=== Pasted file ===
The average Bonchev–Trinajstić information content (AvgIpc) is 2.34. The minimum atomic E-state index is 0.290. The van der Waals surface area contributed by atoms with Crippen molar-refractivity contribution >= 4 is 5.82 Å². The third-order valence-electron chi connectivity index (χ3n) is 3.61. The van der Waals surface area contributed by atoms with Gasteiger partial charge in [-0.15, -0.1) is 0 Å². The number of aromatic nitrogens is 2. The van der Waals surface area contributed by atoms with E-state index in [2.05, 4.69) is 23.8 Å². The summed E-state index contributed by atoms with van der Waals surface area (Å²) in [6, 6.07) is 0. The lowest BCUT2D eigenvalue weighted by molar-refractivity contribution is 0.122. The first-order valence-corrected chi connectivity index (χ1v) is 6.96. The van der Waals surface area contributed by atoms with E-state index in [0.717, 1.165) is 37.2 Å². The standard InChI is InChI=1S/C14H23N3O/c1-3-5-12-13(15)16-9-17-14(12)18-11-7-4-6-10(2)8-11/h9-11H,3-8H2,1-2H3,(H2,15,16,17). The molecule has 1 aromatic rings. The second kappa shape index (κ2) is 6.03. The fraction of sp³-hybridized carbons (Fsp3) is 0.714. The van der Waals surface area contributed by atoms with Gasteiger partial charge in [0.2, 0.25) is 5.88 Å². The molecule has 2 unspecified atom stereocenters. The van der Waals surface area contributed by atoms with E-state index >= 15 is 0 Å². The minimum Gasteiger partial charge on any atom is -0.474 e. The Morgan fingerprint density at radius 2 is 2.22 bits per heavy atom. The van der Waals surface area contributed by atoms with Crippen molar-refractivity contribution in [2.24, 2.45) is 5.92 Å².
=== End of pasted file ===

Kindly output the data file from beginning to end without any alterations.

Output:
The average Bonchev–Trinajstić information content (AvgIpc) is 2.34. The minimum atomic E-state index is 0.290. The van der Waals surface area contributed by atoms with Crippen molar-refractivity contribution >= 4 is 5.82 Å². The third-order valence-electron chi connectivity index (χ3n) is 3.61. The van der Waals surface area contributed by atoms with Gasteiger partial charge in [-0.15, -0.1) is 0 Å². The number of aromatic nitrogens is 2. The van der Waals surface area contributed by atoms with E-state index in [2.05, 4.69) is 23.8 Å². The summed E-state index contributed by atoms with van der Waals surface area (Å²) in [6, 6.07) is 0. The lowest BCUT2D eigenvalue weighted by molar-refractivity contribution is 0.122. The first-order valence-corrected chi connectivity index (χ1v) is 6.96. The van der Waals surface area contributed by atoms with E-state index in [0.717, 1.165) is 37.2 Å². The standard InChI is InChI=1S/C14H23N3O/c1-3-5-12-13(15)16-9-17-14(12)18-11-7-4-6-10(2)8-11/h9-11H,3-8H2,1-2H3,(H2,15,16,17). The molecule has 1 aromatic rings. The second kappa shape index (κ2) is 6.03. The fraction of sp³-hybridized carbons (Fsp3) is 0.714. The van der Waals surface area contributed by atoms with Gasteiger partial charge in [0.2, 0.25) is 5.88 Å². The molecule has 2 unspecified atom stereocenters. The van der Waals surface area contributed by atoms with E-state index >= 15 is 0 Å². The minimum Gasteiger partial charge on any atom is -0.474 e. The Morgan fingerprint density at radius 2 is 2.22 bits per heavy atom. The van der Waals surface area contributed by atoms with Crippen molar-refractivity contribution in [2.24, 2.45) is 5.92 Å².